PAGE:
NEWS

Fund-raiser set to help longtime rodeo man

Cathy Decker/Staff reporter
This photo of Ron Partlow was taken 20 years ago by a rodeo photographer. He is doing one of his favorite things, announcing a rodeo.

Friends of Ron Partlow are planning a fund-raiser on Saturday, Aug. 29 at the New Windsor Rodeo grounds starting at 3 p.m. Proceeds will go to Ron to help defray medical costs.

His stature has diminished, but, so far, there is no pain associated with Ron Partlow's diagnosis of liver cancer. That's a blessing, he admits. His steely blue eyes could belong to a younger man; they still have that sparkle.

He has been the voice of the New Windsor Rodeo for the past 41 years. This year he's taking it easy.

He has been battling liver cancer since October 2008. While his weight has been affected, he's only a little discouraged. "I've lost probably 20-25 pounds," he said.

Ron will still be present during the rodeo, he says. "I won't be doing all of it." This year the committee hired Tom Nealy out of Bloomington to be the rodeo announcer. "He comes from a rodeo family."

The hardest thing for him right now is his lack of stamina. "I have no strength. I can't do anything physical."

On Thursday, July 30, 2009, he headed for Iowa City for some more treatment.

"In October last year I felt something around my stomach," he said. "I got real weak." He said he was hospitalized and a tumor was discovered in his liver. At that time he was given 14 units of blood.

Just two weeks ago he said, "They went in and blocked the blood vessels that supply the tumor."

That was in preparation for implanting "seeds" on July 30.

His treatments have included chemotherapy and radiation. "I was taking chemo up until a month ago."

Rodeo career

Ron grew up just south of Milan and began his career with rodeos at age 12 in 1950. "My older brother Jerry had a Rodeo Company," he said.

Every summer Ron would take off with the rodeo to help out. "I needed to send a note once a week to my mother," he said.

His work involved taking care of the livestock, bulls, bucking horses and saddle horses.

"We rodeoed all over the midwest and east coast." He eventually learned a few tricks, including being a trick roper, trick rider, clown, bull fighter and he even perfected a whip act. "We saw a lot of country."

Ron's talent with a microphone has been honed for the past 50 years. "I started announcing when I was 20," he said. He even announced rodeos at Madison Square Gardens. He has announced at the International Finals Rodeo three times, which is always held in Oklahoma. "I really enjoy doing rodeo announcing. I hope I can continue it."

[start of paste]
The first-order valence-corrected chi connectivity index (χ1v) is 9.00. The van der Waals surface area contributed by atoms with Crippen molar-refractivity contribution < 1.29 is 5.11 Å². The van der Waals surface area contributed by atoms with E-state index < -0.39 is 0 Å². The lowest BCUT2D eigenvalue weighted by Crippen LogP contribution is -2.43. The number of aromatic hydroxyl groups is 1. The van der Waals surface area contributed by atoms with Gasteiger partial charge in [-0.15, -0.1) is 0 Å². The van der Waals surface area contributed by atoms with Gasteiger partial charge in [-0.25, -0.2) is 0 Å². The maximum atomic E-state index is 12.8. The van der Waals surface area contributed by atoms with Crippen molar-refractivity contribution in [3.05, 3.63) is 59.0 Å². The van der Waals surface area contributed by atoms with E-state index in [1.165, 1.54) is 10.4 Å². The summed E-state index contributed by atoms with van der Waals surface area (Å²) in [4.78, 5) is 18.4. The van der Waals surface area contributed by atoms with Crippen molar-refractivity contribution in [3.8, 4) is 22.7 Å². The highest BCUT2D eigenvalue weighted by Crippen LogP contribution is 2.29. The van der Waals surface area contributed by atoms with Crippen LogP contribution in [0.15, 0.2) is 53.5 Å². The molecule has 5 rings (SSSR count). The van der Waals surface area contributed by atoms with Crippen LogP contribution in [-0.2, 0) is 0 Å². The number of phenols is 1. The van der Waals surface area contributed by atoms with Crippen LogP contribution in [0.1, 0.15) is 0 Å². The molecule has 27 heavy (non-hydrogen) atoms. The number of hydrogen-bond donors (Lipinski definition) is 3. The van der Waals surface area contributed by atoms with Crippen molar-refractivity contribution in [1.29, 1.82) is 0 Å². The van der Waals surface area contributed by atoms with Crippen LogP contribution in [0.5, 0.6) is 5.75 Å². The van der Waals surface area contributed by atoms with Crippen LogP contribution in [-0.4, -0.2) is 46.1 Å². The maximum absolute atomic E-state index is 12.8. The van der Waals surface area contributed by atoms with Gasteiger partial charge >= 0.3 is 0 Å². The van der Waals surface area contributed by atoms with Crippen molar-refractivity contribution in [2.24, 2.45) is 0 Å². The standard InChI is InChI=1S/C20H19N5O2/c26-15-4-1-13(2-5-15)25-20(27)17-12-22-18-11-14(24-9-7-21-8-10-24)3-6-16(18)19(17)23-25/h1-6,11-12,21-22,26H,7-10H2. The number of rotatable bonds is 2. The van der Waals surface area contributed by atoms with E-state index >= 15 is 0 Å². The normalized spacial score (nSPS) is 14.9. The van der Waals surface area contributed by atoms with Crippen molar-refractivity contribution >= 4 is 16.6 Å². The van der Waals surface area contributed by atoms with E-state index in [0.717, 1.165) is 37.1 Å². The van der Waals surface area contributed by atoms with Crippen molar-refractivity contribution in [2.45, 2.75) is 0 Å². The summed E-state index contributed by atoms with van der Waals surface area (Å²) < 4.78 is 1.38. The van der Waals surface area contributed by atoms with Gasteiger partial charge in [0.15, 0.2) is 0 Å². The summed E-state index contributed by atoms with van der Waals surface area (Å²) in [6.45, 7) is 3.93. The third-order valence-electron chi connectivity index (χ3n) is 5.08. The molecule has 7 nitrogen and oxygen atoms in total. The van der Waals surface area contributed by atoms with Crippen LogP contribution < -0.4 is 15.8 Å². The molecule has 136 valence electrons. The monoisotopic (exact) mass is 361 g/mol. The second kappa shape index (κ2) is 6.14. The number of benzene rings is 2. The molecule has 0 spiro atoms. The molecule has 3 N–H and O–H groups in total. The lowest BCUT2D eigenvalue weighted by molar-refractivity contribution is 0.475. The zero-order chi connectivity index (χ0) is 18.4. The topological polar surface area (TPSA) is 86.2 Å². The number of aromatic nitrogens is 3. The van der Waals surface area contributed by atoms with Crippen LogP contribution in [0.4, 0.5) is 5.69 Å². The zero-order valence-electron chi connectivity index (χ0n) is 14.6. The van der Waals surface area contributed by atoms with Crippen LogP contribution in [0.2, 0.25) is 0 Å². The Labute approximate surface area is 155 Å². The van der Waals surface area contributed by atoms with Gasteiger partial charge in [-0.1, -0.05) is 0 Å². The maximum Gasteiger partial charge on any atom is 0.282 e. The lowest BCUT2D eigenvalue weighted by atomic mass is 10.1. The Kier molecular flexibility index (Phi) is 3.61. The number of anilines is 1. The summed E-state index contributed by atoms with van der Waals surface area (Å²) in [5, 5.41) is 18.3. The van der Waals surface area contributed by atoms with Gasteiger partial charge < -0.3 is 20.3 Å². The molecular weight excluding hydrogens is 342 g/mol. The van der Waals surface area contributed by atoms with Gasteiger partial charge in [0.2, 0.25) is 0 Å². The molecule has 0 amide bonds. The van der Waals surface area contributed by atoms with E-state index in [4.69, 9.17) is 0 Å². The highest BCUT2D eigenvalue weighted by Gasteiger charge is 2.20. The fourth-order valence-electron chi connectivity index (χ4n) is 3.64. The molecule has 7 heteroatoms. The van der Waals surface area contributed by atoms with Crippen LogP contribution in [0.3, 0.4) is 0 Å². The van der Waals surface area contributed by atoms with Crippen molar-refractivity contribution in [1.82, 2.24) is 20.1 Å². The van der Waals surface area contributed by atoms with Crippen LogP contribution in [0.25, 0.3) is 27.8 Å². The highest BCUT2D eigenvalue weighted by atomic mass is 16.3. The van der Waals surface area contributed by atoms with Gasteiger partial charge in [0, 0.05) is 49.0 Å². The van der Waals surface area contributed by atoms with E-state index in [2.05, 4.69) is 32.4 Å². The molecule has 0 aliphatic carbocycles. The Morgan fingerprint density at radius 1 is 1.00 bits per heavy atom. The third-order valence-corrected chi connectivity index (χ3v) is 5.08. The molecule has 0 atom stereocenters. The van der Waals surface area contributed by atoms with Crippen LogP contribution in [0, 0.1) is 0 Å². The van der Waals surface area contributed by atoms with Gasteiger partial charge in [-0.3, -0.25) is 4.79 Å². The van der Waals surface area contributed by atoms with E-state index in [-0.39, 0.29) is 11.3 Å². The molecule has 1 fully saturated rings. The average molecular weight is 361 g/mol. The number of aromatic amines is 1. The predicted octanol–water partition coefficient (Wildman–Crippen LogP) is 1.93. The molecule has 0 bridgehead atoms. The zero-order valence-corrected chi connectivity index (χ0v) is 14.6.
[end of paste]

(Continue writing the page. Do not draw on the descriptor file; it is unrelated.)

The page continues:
As part of his rodeo career he got to meet a lot of celebrities including Tom Mix, Hoppalong Cassidy, Roy Rogers and Dale Evans, Gabby Hayes, Gene Autry, Arthur Godfrey, Rin Tin Tin and Boss Hogg. He even had time to visit with all of them but Roy Rogers and Dale Evans. "They were on a pretty tight schedule. Gabby Hayes is pretty much the same in person as on camera," he said.

Besides announcing for rodeos Ron has been known to help out area communities announcing parades or other special occasions. "I've also announced a lot of Class A Arabian horse shows," he said. Ron has even done a few radio commercials.

New Windsor horse show, fair and rodeo

There's a lot of nice people in the rodeo, Partlow says.

While living in the area he has lived in New Windsor, Viola and for the past 11 years on a three-acre spread in Sherrard, just north of Matherville. There he has two horses, Jake, a nine-year-old Appaloosa, and Jack, a five-year-old Quarter horse.

Besides doing rodeo work, he ran Lucille's Pie Shop in Milan for close to 30 years and had a flower shop in New Windsor for 20 year. He's also a family man, with three grown children.

The village of Windsor, known as New Windsor, comes together as a community during the New Windsor Horse Show, Fair and Rodeo, with the population exploding by thousands during the three day stint. This year's rodeo is Aug. 13, 14 and 15. It is the 70th annual event.

"It started out 70 years ago as a horse show," he said. He has served as chairman of the horse show for many years and is the organizer of the New Windsor Drill Team. Ron said he was at an international show one year in Chicago and around five or six young people came out and did a salute with the flag. He thought, "That's just something that we could do."

That's how the New Windsor Drill Team came about in 1972. There were 17 young people that first year. "The biggest group was in 1976 with 54. That was way too many," he said. The New Windsor Drill Team has through the years entertained in Iowa, Illinois, Indiana and Missouri.

Planning for each year's fair begins right after the fair ends and heats up with more meetings starting in July. "We meet once a month year round and starting the first Tuesday in July it's work nights at the fairgrounds."